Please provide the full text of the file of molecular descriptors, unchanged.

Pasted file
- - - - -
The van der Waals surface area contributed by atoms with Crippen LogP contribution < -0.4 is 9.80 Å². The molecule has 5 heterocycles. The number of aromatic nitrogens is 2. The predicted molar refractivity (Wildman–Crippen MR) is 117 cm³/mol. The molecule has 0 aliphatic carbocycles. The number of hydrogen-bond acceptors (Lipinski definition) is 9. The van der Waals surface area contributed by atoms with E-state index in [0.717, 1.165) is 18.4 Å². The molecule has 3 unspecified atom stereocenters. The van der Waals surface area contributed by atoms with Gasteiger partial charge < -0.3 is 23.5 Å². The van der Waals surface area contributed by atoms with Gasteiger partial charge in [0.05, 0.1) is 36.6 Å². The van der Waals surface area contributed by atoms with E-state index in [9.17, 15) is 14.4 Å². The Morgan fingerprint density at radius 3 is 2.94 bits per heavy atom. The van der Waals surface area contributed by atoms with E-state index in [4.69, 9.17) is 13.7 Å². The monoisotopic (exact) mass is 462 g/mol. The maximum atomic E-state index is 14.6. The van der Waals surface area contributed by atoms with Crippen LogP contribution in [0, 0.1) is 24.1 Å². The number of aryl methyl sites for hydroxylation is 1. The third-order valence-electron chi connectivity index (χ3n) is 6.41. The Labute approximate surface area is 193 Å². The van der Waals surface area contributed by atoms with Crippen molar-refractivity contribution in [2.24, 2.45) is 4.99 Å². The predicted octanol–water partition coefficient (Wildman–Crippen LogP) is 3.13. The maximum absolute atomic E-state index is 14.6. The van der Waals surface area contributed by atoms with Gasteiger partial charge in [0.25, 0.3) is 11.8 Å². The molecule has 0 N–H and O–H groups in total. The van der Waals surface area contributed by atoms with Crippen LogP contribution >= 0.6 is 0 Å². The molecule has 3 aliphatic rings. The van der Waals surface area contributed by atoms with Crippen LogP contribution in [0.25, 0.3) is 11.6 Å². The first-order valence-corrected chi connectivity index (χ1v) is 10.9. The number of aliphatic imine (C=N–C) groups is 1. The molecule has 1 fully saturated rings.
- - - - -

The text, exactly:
The van der Waals surface area contributed by atoms with Crippen LogP contribution < -0.4 is 9.80 Å². The molecule has 5 heterocycles. The number of aromatic nitrogens is 2. The predicted molar refractivity (Wildman–Crippen MR) is 117 cm³/mol. The molecule has 0 aliphatic carbocycles. The number of hydrogen-bond acceptors (Lipinski definition) is 9. The van der Waals surface area contributed by atoms with E-state index in [0.717, 1.165) is 18.4 Å². The molecule has 3 unspecified atom stereocenters. The van der Waals surface area contributed by atoms with Gasteiger partial charge < -0.3 is 23.5 Å². The van der Waals surface area contributed by atoms with Gasteiger partial charge in [0.05, 0.1) is 36.6 Å². The van der Waals surface area contributed by atoms with E-state index in [9.17, 15) is 14.4 Å². The Morgan fingerprint density at radius 3 is 2.94 bits per heavy atom. The van der Waals surface area contributed by atoms with E-state index in [4.69, 9.17) is 13.7 Å². The monoisotopic (exact) mass is 462 g/mol. The maximum atomic E-state index is 14.6. The van der Waals surface area contributed by atoms with Crippen LogP contribution in [0, 0.1) is 24.1 Å². The number of aryl methyl sites for hydroxylation is 1. The third-order valence-electron chi connectivity index (χ3n) is 6.41. The Labute approximate surface area is 193 Å². The van der Waals surface area contributed by atoms with Crippen molar-refractivity contribution in [2.24, 2.45) is 4.99 Å². The predicted octanol–water partition coefficient (Wildman–Crippen LogP) is 3.13. The maximum absolute atomic E-state index is 14.6. The van der Waals surface area contributed by atoms with Gasteiger partial charge in [0.25, 0.3) is 11.8 Å². The molecule has 0 N–H and O–H groups in total. The van der Waals surface area contributed by atoms with Crippen LogP contribution >= 0.6 is 0 Å². The molecule has 3 aliphatic rings. The van der Waals surface area contributed by atoms with Crippen LogP contribution in [0.25, 0.3) is 11.6 Å². The first-order valence-corrected chi connectivity index (χ1v) is 10.9. The number of aliphatic imine (C=N–C) groups is 1. The molecule has 1 fully saturated rings.